Riders can choose between a 250cc, 950cc, and 1300cc V Star motorcycle; the 950 and 1300 offer a Tourer version.

The 1304cc, liquid-cooled, fuel-injected V-twin provides ample power in all rpm ranges, and it produces a very appealing exhaust note. I took out my earplugs just to hear it. The V-twin is great for leisurely cruising around curves and doesn’t require constant shifting thanks to the broad power range. The 27.2-inch seat height allows riders of all statures to swing a leg over or at least plant both feet flat on the ground while seated. It costs ,090 for the Tourer version, which includes windshield, side bags, and passenger backrest (all of factory design to maintain the visual integrity). The factory estimates fuel consumption at 42 mpg.

Stratoliner Deluxe
Comes standard with a Garmin zūmo 665—great for RoadRUNNER’s 300+ GPS files

Updates over last year’s model include a new tank emblem and the omission of the front fender stay. Star also changed the speaker trim from black to chrome, added a closeable lid (for the iPod, included with a new purchase) that can also be used for storage, and our favorite addition, a Garmin zūmo 665 GPS. The GPS mount can be flipped up to hide out of view and make access to the ignition easier.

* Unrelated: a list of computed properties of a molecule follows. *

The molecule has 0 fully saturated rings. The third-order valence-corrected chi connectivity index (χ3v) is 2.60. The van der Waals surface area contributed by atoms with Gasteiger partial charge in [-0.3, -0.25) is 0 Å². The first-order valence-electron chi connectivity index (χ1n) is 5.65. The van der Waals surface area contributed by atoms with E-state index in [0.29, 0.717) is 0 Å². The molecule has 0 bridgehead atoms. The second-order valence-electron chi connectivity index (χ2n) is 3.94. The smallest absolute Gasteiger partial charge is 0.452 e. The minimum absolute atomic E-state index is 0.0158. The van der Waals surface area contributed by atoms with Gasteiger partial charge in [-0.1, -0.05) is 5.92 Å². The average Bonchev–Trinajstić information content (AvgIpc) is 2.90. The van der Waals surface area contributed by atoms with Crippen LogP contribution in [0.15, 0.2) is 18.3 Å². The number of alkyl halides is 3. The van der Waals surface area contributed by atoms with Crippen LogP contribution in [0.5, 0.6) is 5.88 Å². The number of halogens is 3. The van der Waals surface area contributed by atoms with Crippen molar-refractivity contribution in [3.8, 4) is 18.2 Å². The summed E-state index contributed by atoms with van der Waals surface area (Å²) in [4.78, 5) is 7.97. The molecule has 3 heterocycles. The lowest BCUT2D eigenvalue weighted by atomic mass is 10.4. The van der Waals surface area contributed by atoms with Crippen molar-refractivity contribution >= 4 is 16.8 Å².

The powerful, 1854cc, air-cooled, pushrod V-twin produces great thrust at any speed. The twin-bore, downdraft electronic fuel injection provides the pilot with instant throttle response. It cruises at 75 mph at only 3,300 rpm, and maximum torque is reached only at 2,500 rpm. The seat is comfortable and allows movement during long and straight stretches. Through the curves, it behaves like a 794-pound cruiser should. In very tight corners, using third gear is the best option in combination with working the rear brake to avoid the choppy throttle experienced in second gear, where the rpms are just too high to be smooth. A single shock with adjustable spring preload on the rear is hidden from plain sight. The front suspension consists of a 46mm telescopic fork with 5.1 inches of travel.

The luxury tourer's seats are the most comfortable I've sat on.

The basic version costs $ 17,990. We also tested a custom touring version, which had $ 4,770.65 worth of add-ons, including a comfort cruise solo seat, comfort cruise tour pillion pad, billet rear fender rack, billet passenger footboards, passing lamps, quick-release passenger backrest side arms, a tall windshield, touring handlebars, and lots of chrome. We highly approve of the add-ons: They make a very capable touring motorcycle over the basic outfit.

Royal Star Venture S
Forget about the journey,it’s all about the Venture